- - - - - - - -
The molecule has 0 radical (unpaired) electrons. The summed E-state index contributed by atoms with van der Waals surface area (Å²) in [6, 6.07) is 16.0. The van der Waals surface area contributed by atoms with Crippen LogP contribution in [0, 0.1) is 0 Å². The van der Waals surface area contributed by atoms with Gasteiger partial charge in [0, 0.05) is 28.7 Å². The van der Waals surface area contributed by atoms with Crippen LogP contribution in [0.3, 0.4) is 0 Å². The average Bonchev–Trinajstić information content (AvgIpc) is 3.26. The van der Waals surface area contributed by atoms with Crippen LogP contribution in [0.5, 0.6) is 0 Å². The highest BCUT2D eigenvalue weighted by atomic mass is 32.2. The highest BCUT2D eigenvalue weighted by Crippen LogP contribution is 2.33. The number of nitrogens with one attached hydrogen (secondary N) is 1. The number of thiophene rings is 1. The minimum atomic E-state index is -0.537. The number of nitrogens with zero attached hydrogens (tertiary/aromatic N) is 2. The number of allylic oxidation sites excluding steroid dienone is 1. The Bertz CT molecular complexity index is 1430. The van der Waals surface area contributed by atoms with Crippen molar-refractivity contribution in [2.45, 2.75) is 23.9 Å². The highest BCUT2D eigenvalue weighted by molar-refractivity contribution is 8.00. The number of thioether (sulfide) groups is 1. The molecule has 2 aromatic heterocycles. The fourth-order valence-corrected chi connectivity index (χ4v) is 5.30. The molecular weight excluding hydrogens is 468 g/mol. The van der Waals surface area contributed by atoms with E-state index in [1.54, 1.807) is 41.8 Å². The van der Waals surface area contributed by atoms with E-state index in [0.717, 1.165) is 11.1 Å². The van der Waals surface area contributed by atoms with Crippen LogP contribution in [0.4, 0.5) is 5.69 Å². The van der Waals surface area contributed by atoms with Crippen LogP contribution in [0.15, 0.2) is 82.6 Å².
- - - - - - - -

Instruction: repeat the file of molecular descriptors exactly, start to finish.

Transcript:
The molecule has 0 radical (unpaired) electrons. The summed E-state index contributed by atoms with van der Waals surface area (Å²) in [6, 6.07) is 16.0. The van der Waals surface area contributed by atoms with Crippen LogP contribution in [0, 0.1) is 0 Å². The van der Waals surface area contributed by atoms with Gasteiger partial charge in [0, 0.05) is 28.7 Å². The van der Waals surface area contributed by atoms with Crippen LogP contribution in [0.3, 0.4) is 0 Å². The average Bonchev–Trinajstić information content (AvgIpc) is 3.26. The van der Waals surface area contributed by atoms with Crippen LogP contribution in [0.5, 0.6) is 0 Å². The highest BCUT2D eigenvalue weighted by atomic mass is 32.2. The highest BCUT2D eigenvalue weighted by Crippen LogP contribution is 2.33. The number of nitrogens with one attached hydrogen (secondary N) is 1. The number of thiophene rings is 1. The minimum atomic E-state index is -0.537. The number of nitrogens with zero attached hydrogens (tertiary/aromatic N) is 2. The number of allylic oxidation sites excluding steroid dienone is 1. The Bertz CT molecular complexity index is 1430. The van der Waals surface area contributed by atoms with Crippen molar-refractivity contribution in [2.45, 2.75) is 23.9 Å². The highest BCUT2D eigenvalue weighted by molar-refractivity contribution is 8.00. The number of thioether (sulfide) groups is 1. The molecule has 2 aromatic heterocycles. The fourth-order valence-corrected chi connectivity index (χ4v) is 5.30. The molecular weight excluding hydrogens is 468 g/mol. The van der Waals surface area contributed by atoms with E-state index in [1.54, 1.807) is 41.8 Å². The van der Waals surface area contributed by atoms with E-state index in [0.717, 1.165) is 11.1 Å². The van der Waals surface area contributed by atoms with Crippen LogP contribution in [0.4, 0.5) is 5.69 Å². The van der Waals surface area contributed by atoms with Crippen LogP contribution in [0.15, 0.2) is 82.6 Å².